Zimbabwe site study population

Description of the Zimbabwe site target population

The site researchers chose to implement the C-POL intervention in ‘growth points’ in Zimbabwe. Growth points are designated sites in rural areas selected for economic and infrastructure development by the government. These areas are surrounded by villages and act as social and economic magnets for the surrounding community.

Individuals 18–30 years of age who patronized a growth point microvenues (e.g. a selected bottle store or market) at least twice a week were eligible to participate in the assessment cohort. Prospective participants were excluded if they had lived in the selected growth point for less than 2 years or if they lived in the area fewer than 9 out of 12 months of a year.

HIV epidemiology in Zimbabwe and rationale for target population selection

Zimbabwe is a landlocked country in southern Africa, bordered by Botswana on the west, South Africa on the south, Mozambique on the east, and Zambia on the north. With a population of approximately 11.6 million individuals [29], an estimated 1.4 million individuals in Zimbabwe are currently living with HIV/AIDS [30]. Approximately 58% of the population resides in rural areas, 32% in urban areas, and 10% in areas that are not classified as strictly urban or rural. Women constitute 51% of the population [29]. The first AIDS case was identified in Zimbabwe in 1985. AIDS case surveillance began in 1987, and sentinel surveillance of pregnant women receiving antenatal care services at public clinics has been ongoing since 1990. In 2005, the Zimbabwean Ministry of Health and Child Welfare (MOHCW) reported that the estimated HIV prevalence among adults 15–49 years of age in Zimbabwe was 20.1%, down from the 24.6% estimate in 2003 [30].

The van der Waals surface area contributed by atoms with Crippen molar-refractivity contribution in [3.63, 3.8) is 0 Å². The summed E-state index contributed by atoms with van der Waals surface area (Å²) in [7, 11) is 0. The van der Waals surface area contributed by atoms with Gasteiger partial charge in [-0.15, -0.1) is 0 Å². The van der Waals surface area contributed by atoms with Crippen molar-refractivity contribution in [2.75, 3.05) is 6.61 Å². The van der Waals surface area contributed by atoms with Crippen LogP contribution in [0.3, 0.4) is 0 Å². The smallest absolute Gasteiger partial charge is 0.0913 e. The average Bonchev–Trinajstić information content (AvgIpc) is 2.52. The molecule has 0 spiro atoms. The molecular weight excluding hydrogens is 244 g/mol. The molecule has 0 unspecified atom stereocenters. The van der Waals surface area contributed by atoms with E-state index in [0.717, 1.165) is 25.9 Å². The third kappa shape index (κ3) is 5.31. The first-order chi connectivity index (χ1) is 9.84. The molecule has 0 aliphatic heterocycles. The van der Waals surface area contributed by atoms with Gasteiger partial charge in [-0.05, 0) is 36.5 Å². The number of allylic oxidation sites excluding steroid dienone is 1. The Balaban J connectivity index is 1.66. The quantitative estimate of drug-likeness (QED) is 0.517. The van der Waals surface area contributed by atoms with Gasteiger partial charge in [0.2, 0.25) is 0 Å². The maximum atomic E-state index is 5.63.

Zimbabwe has one of the highest adult HIV prevalence rates in the world, approximately 33.7% in 2001 [31,32]. Antenatal clinic sentinel survey results showed that HIV prevalence among pregnant women in Zimbabwe increased from approximately 25% in 1997 to 35% in 1999. Overall prevalence rates were 33% in 2000 and 27% in 2001 [33]. Modeling based on antenatal clinic surveillance data, reported by the MOHCW in 2003, estimated prevalence rates of approximately 25% in the population of 15–49 year olds [34]. Although these HIV estimates are based on antenatal clinic surveillance data, one nationally representative survey, the Young Adult Survey (which included HIV testing) was conducted in 2001–2002 with a randomly selected sample of 15–29 year olds by the MOHCW and the US Centers for Disease Control and Prevention Global AIDS Programme Zimbabwe office. That survey showed prevalence rates of 22% among 15–29-year old women and 10% among 15–29-year old men [35]. The country is experiencing a generalized HIV epidemic, with women having approximately twice the risk of men [35]. Mortality is high [36]. An estimated 3252 men, women, and children die each week from AIDS in Zimbabwe [30].